Throughout the world, poverty is both a cause and a symptom of poor health. Although the most sensational threats to public health typically get the most attention — infectious disease, natural disasters, starvation — cardiovascular disease remains the leading global cause of death, both in developing countries and in low-income populations in the “first world.”
In the US, death from cardiovascular disease is far more prevalent among the poor — especially the homeless — than among more affluent Americans.
This raises an obvious question; “Is the prevalence of fatal cardiovascular disease among the poor due to unhealthy living or lack of access to adequate health care?
The answer, of course, is “yes.”
A landmark study from the mid-1980s sponsored by the American Heart Association showed that deaths from heart disease in Los Angeles county were higher overall in low-income neighborhoods and higher among poor versus affluent African-Americans. The study’s authors deduced that poor people were “less likely to get regular checkups, to have medical insurance and to be able to afford health care, and more likely to delay in getting treatment.”
Many similar studies found similarly heartbreaking results all across the United States.
But then, an interesting thing started happening. Stimulated, at least in part, by massive, deliberate public health interventions like the CDC’s Behavioral Risk Factor Surveillance System, the incidence of cardiovascular disease in the US started to drop — but only among the affluent.
We should expect this troubling trend to continue, especially as income disparity, chronic homelessness, and the cost of health care continue to grow.
Poverty is a risk factor for cardiovascular disease
The medical profession has a very clear understanding of the risk factors. A common factor across many cardiovascular diseases is atherosclerosis, build-up of plaque on arterial walls which impedes blood flow to the body’s tissue and organs. But socioeconomic factors also play a role.
The World Heart Federation (WHF) distinguishes between “modifiable” and “non-modifiable” risk factors:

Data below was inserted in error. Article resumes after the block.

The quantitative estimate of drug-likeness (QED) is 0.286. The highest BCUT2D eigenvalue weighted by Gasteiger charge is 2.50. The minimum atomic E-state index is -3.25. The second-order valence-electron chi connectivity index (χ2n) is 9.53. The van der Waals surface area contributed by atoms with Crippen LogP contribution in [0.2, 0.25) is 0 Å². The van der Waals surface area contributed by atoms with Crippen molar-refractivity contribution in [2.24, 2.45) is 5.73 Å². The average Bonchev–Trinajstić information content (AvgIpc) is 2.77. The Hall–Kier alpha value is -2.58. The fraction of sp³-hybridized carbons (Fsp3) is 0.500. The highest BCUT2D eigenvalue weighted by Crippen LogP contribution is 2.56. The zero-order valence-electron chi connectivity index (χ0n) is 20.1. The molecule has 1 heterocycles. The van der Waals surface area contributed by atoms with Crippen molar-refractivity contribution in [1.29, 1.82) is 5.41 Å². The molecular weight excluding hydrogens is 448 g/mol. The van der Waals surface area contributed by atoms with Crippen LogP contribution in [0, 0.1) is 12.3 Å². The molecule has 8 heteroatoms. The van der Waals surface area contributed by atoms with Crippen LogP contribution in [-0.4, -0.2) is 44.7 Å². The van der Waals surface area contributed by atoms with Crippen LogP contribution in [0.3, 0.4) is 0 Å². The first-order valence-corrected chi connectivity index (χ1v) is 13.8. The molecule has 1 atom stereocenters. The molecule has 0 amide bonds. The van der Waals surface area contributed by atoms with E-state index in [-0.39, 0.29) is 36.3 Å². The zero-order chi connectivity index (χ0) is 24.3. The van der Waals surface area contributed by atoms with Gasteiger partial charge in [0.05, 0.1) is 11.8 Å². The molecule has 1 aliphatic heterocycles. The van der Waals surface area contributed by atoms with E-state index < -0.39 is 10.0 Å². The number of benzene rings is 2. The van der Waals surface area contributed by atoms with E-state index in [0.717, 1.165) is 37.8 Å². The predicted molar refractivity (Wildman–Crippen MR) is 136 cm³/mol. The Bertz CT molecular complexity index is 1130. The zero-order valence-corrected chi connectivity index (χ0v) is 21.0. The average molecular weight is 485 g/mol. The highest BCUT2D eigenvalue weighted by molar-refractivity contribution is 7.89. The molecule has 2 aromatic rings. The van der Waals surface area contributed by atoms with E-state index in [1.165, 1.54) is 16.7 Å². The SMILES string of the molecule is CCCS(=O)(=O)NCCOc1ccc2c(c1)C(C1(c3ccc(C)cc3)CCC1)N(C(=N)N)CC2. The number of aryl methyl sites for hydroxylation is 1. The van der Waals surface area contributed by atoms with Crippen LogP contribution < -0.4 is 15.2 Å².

Modifiable factors are all behavioral: physical inactivity, smoking, poor diet (including high cholesterol), chronically high blood pressure. and obesity.
Non-modifiable risk factors include family history, diabetes, and basic demographic factors like age, gender, and ethnicity. Interestingly, they also consider “socioeconomic status” a key, non-modifiable risk factor; “Being poor, no matter where in the globe, increase your risk of heart disease and stroke. A chronically stressful life, social isolation, anxiety and depression also increase the risk.”
This is really the crux of the matter. Obviously, stress, anxiety, social isolation, poor diet, and lack of exercise are not exclusively problems of the poor. However, the resources required to deal with such factors are far more available to the affluent.
In a world where half of our population could not raise $400 to cover an emergency, how do struggling Americans stand a chance?
It is exceedingly difficult for many low-income Americans to access even basic health care, which makes it nigh-on impossible to manage their health and wellness.
Eating healthy is not viable if you live in a food desert or don’t know where your next meal is coming from. And with no stable accommodations, let alone a safe place to exercise, even minimal, regular physical activity is difficult to maintain.
Providence St. Joseph Health believes everyone deserves access to high-quality, compassionate care as a basic human right. We serve seven western American states that include more than 20 million people who have Medicaid coverage. We stand by those for whom Medicaid has made a difference, and we give them a voice at The Many Faces of Medicaid, where those who are often very vulnerable share their stories of how the Medicaid safety net meets their health needs and supports the communities we serve. And we advocate on behalf of everyone we serve, especially the voiceless and marginalized, for public policies, laws and rules that can build health and restore our communities. Learn more about our advocacy agenda. Learn about our new statements of Mission and values.